2. Maybe you should just try to concentrate on the job on the hand, rather than yourself, even if you make mistakes and not cover everything.Doing that, you will improve yourself, and who knows, one day you may even deliver the DVD. And if you don’t, the person in question will save a couple of hours for something else (perhaps they meet someone crucial for their future life in the DVD time slot- your weakness might even help in the grand design).

    3. I am surprised that I have no more advises, maybe I myself didn’t make a conscious effort to lessen my weakness.

    Good luck!

    • Josh

      Ha, ha. You are right. I don’t want to improve my weaknesses, they are already strong enough. 🙂 I agree that it is important to free ourselves from the need to be perfect. I will never ever (no matter how much I work at it) be as good as my wife at remembering things, like DVDs. I have to accept that about myself. In doing that I free up energy to strengten my strengths. I think that is key.

      Thanks for the advice.

  • Eric would say, “you need a system for that.” His strength is strategic planning. He has a system for everything. And then God brought me into his life. He has no one system that works for me. I like it like that 🙂

    • Josh

      Yes. You would think that as an industrial and systems engineering graduate I would already have a system.

      • When Josh and I were on the same team, we constantly invented systems to shore up our weaknesses (Josh, my wife Emily, and I are cut from similar cloth) but then we would forget to continue to implement those systems. Thankfully, we had this girl named Wendy on the team. She, like Josh was a GT ISYE graduate, but she cared enough about details, finance, and follow through to keep us from drifting into outer space….most or some of the time.

        Too often I would insist on my idea driven ways despite the wise objections of more realistic people on my team. And then on our best days, the dreamers dreamed well and the doers did a great job challenging us to focus and deliver.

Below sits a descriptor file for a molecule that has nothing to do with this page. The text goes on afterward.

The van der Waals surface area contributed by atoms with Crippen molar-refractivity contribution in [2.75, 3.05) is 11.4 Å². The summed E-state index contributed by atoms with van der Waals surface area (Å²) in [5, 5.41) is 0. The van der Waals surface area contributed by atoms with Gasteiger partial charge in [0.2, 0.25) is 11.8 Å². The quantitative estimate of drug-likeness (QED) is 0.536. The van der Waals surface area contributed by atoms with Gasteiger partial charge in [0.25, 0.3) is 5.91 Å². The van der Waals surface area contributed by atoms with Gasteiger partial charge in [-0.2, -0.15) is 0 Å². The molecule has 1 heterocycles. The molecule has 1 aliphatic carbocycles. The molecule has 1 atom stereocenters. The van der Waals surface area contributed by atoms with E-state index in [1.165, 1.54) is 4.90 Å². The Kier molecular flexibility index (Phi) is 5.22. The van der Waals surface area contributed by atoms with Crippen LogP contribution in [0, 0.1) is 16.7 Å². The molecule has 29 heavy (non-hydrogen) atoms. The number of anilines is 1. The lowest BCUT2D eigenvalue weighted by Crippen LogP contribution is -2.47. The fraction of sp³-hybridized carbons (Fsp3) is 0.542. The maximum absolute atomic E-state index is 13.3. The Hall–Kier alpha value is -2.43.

• Josh

          So glad for people like Wendy!

  • Stephanie Cunningham

    I think you have to at least make a conscious effort to still try and deliver things. Imagine if everyone in the world decided to just quit the things they didn’t think they we’re good at…nothing would get done!

    You could still give fair warning of “I’ll probably forget.” So the person(s) depending on you are aware and can help remind you. But, I don’t think you should just quit.

    • Josh

      I like your question, “what if everyone quit doing what they were not good at?” What would happen to the world? Perhaps others would step up in their place.

      I do agree that you have to follow through on what you say you will do. That is bedrock. Perhaps, though, we say we will do too much and that prevents us from doing what we do best. Or, prevents others from doing what they do best.

      For example, had I politely refused to deliver the letter last week, she would have given it to Taylor instead, or perhaps directly to Izzy (both of whom were there). By not saying “no” I may have complicated things.

      Thanks for the input. 😉

  • I saw this on twitter this morning and I’ve been thinking about it off and on. Doesn’t it come down to “what kind of person do I want to be to whom?” being reliable to your family is different than being a good mailman. what kind of dad? what kind of husband? what kind of friend do i want to be? do I want to be someone that people can count on? You may never be as good as your wife at those things but for the relationships that matter, I’m thinking you want to be the best you can be. What that means is what you have to figure out.

    • Josh

      Excellent point. There is definitely a relational component to this. I can communicate love and care for someone by serving as a go-between. Thanks for your input.

  • At the Leadecast conference last year, this is the exact point that Jack Canfield made. (He is the author of Chicken Soup for the Soul books.)